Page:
The combination of overly advanced 4K TVs (projectors) and an over-reliance on “second-rate special effects” in movies and series often makes for a poor home theater experience.
If you’re wondering why some movies don’t deliver a groundbreaking visual experience on your brand new TV or home theater projector, it could be because your display device is simply ahead of its time. Lane Brown from Vulture believes, for example, that 4K televisions deliver such detailed representation that it can – but doesn’t have to – ruin a film’s imagery. As positive examples, Brown cited film classics such as 2001: A Space Odyssey and The Blues Brothers (which will finally be released in Germany on September 15, 2022), whose 4K restorations look very good on a new TV/projector. Newer films that rely on a lot of CGI, such as “The Revenant” (the scene with the bear attack) or “Avengers: Endgame”, on the other hand, look a bit flat, almost cheap. What can be the reason?
According to Lane Brown, many blockbuster productions, including those in the Marvel Cinematic Universe (MCU), have problems with visual effects. Special effects created for the cinema just don’t look as detailed and realistic on the home TV. Most CGI (Computer Generated Imagery) is rendered at 2K resolution, which is a quarter of the resolution of 4K (4096 x 2160 in cinema or 3860 x 2160 in home theater). Live action shots, on the other hand, are often recorded in 4K or 5K, 6K sometimes even in 8K.
Real shots vs. CGI effects
Exactly this discrepancy, between what we now call “real” recordings and the computer-generated special effects, is often clearly visible. Older productions such as Star Wars Episodes I and II, most of whose film scenes were shot using the blue screen method, provide a good negative example here. The result is an absolutely unrealistic look, regardless of whether the content of the film moves in real time or in the science fiction genre. One would think that a lot has changed for the better over the years. And yes, there are good new approaches, such as a virtual film studio that works with micro-LED displays. Unfortunately, you still rely on the tried and tested – even more so than at the beginning of the CGI revolution.
Hollywood film productions use blue/green screen processes, which in itself is not objectionable. However, because the focus is on “second-rate CGI”, due to a tight schedule or the manageable budget, the composition of film recordings and visual effects cannot look good at all. Special effects still fail to compete with real production sets and models after so many years. As an example for “We’re going to run out of budget towards the end of the film” By the way, we think of “Deadpool” (2016), whose CGI had definitely deteriorated towards the finale.
Do filmmakers cede too much creative responsibility?
It’s relatively convenient for filmmakers to film the scenes in front of a blue/green screen, only to then hand off much of the creative responsibility (although this is often still overseen by the directors and producers) to the CGI artists. There is already strong criticism from employees in the VFX branch (Visual Effects), who are now presented with a workload that cannot possibly be completed in the agreed time. As a negative example mostly Marvel productions, whether it’s a film or a live-action series. But the specifications, the budget and the way of working have still not changed. So what can you do?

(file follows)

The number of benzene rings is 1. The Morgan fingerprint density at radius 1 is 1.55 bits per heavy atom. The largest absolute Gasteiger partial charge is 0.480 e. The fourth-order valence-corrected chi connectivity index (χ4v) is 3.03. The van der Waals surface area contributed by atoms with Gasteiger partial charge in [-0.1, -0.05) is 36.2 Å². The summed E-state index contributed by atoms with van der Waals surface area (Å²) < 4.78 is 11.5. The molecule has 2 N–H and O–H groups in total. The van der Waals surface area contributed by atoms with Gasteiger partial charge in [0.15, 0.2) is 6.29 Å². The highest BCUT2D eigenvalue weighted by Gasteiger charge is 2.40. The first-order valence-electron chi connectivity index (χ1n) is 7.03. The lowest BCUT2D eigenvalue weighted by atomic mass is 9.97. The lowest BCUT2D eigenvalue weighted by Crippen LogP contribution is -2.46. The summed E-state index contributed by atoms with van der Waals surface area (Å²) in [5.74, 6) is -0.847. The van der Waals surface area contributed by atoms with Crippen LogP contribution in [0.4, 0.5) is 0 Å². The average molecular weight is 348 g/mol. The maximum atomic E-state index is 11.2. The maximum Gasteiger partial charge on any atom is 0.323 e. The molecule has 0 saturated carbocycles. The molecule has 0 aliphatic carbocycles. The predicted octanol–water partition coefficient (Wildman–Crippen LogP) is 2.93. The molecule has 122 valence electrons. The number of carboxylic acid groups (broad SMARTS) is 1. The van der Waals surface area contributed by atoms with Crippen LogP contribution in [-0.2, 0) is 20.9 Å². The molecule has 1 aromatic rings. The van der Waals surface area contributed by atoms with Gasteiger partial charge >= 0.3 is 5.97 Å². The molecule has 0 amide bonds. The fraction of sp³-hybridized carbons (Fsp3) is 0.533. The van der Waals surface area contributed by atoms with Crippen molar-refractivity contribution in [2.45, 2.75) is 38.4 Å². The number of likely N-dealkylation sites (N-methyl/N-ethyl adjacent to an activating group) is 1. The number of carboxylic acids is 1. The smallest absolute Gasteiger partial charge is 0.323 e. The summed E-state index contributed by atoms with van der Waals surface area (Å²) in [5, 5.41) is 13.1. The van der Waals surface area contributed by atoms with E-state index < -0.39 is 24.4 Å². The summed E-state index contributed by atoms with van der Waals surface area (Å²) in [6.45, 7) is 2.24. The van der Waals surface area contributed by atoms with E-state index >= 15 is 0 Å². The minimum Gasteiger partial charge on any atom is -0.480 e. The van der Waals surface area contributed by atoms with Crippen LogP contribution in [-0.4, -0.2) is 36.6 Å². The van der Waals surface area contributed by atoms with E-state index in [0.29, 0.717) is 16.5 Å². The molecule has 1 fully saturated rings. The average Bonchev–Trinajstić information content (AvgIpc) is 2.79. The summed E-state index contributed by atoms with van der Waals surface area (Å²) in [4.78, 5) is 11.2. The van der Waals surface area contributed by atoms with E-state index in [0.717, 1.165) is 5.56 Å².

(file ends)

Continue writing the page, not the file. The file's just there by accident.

Solutions to this problem are already being discussed. In order to achieve consistent quality for moviegoers and home cinema fans, a 2K downgrade process has already been discussed. In this case, all scenes are scaled to 2K and then scaled back to 4K. This is how 2K CGI could be rendered better (than it actually is). In addition, this saves time and money, because the rendering of 4K effects takes much longer to optimally display rain or skin textures, for example. You don’t want to think about the time it takes to render special effects for an 8K production like Das Boot Season 3. But that doesn’t solve the problem and rightly annoys those who afford an expensive television with the latest picture and sound technology, which is in no way exhausted – at least not by Hollywood.
Angela Barson, co-founder of VFX studio BlueBolt, to Vulture: “It takes experts, and there aren’t enough of them in the world.” And that’s exactly what will probably get stuck in the next few years. There are experts, but not enough. And the existing expertise is currently being trampled on by offering employees impossible goals and working conditions.
Hollywood thinks in “quantity” and not in “quality”
With new technology and new features, the “chicken and egg comparison” is constantly used. Without consumer products that can handle new standards and features, there is no point in the industry offering them. In this case there are enough eggs (TV sets, projectors), but the right chicken (films, series, cinema productions) simply cannot be found. There are certainly positive examples that show what home cinema technology is capable of. However, we usually find these in the streaming services (e.g. The Mandalorian. In the live-action series, many real sets were deliberately used) and not necessarily in the big Hollywood productions. Those responsible are still largely thinking in the direction of “cinema” and “mass market”, although far more attention should actually be paid to the home cinema segment.
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